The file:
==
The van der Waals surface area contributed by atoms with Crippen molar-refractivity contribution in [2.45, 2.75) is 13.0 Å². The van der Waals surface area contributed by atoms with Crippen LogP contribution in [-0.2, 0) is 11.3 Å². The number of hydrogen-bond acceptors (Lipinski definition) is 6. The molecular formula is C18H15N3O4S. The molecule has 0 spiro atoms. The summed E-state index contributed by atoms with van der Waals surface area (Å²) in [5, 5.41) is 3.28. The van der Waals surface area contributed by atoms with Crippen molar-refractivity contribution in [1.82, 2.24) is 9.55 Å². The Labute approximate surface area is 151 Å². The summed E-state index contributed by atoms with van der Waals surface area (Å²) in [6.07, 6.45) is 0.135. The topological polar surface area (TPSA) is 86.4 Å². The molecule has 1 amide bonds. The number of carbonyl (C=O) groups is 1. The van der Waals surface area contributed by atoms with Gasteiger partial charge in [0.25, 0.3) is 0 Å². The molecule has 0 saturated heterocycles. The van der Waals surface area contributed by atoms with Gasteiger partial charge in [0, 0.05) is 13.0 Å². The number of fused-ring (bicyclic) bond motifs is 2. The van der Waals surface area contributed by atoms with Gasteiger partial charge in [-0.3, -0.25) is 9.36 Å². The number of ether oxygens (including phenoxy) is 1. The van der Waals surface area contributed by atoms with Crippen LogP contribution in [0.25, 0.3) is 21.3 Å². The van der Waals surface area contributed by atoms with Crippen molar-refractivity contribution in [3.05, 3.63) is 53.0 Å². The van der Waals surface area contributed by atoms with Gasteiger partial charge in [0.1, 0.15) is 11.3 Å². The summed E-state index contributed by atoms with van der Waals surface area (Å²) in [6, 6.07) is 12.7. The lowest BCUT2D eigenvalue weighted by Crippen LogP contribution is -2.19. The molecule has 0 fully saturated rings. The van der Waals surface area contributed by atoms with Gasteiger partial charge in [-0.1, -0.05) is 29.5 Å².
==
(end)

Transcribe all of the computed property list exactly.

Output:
The van der Waals surface area contributed by atoms with Crippen molar-refractivity contribution in [2.45, 2.75) is 13.0 Å². The van der Waals surface area contributed by atoms with Crippen LogP contribution in [-0.2, 0) is 11.3 Å². The number of hydrogen-bond acceptors (Lipinski definition) is 6. The molecular formula is C18H15N3O4S. The molecule has 0 spiro atoms. The summed E-state index contributed by atoms with van der Waals surface area (Å²) in [5, 5.41) is 3.28. The van der Waals surface area contributed by atoms with Crippen molar-refractivity contribution in [1.82, 2.24) is 9.55 Å². The Labute approximate surface area is 151 Å². The summed E-state index contributed by atoms with van der Waals surface area (Å²) in [6.07, 6.45) is 0.135. The topological polar surface area (TPSA) is 86.4 Å². The molecule has 1 amide bonds. The number of carbonyl (C=O) groups is 1. The van der Waals surface area contributed by atoms with Gasteiger partial charge in [0.25, 0.3) is 0 Å². The molecule has 0 saturated heterocycles. The van der Waals surface area contributed by atoms with Gasteiger partial charge in [0, 0.05) is 13.0 Å². The number of fused-ring (bicyclic) bond motifs is 2. The van der Waals surface area contributed by atoms with Gasteiger partial charge in [-0.3, -0.25) is 9.36 Å². The number of ether oxygens (including phenoxy) is 1. The van der Waals surface area contributed by atoms with Crippen LogP contribution in [0.25, 0.3) is 21.3 Å². The van der Waals surface area contributed by atoms with Crippen molar-refractivity contribution in [3.05, 3.63) is 53.0 Å². The van der Waals surface area contributed by atoms with Gasteiger partial charge in [0.1, 0.15) is 11.3 Å². The summed E-state index contributed by atoms with van der Waals surface area (Å²) in [6, 6.07) is 12.7. The lowest BCUT2D eigenvalue weighted by Crippen LogP contribution is -2.19. The molecule has 0 fully saturated rings. The van der Waals surface area contributed by atoms with Gasteiger partial charge in [-0.1, -0.05) is 29.5 Å².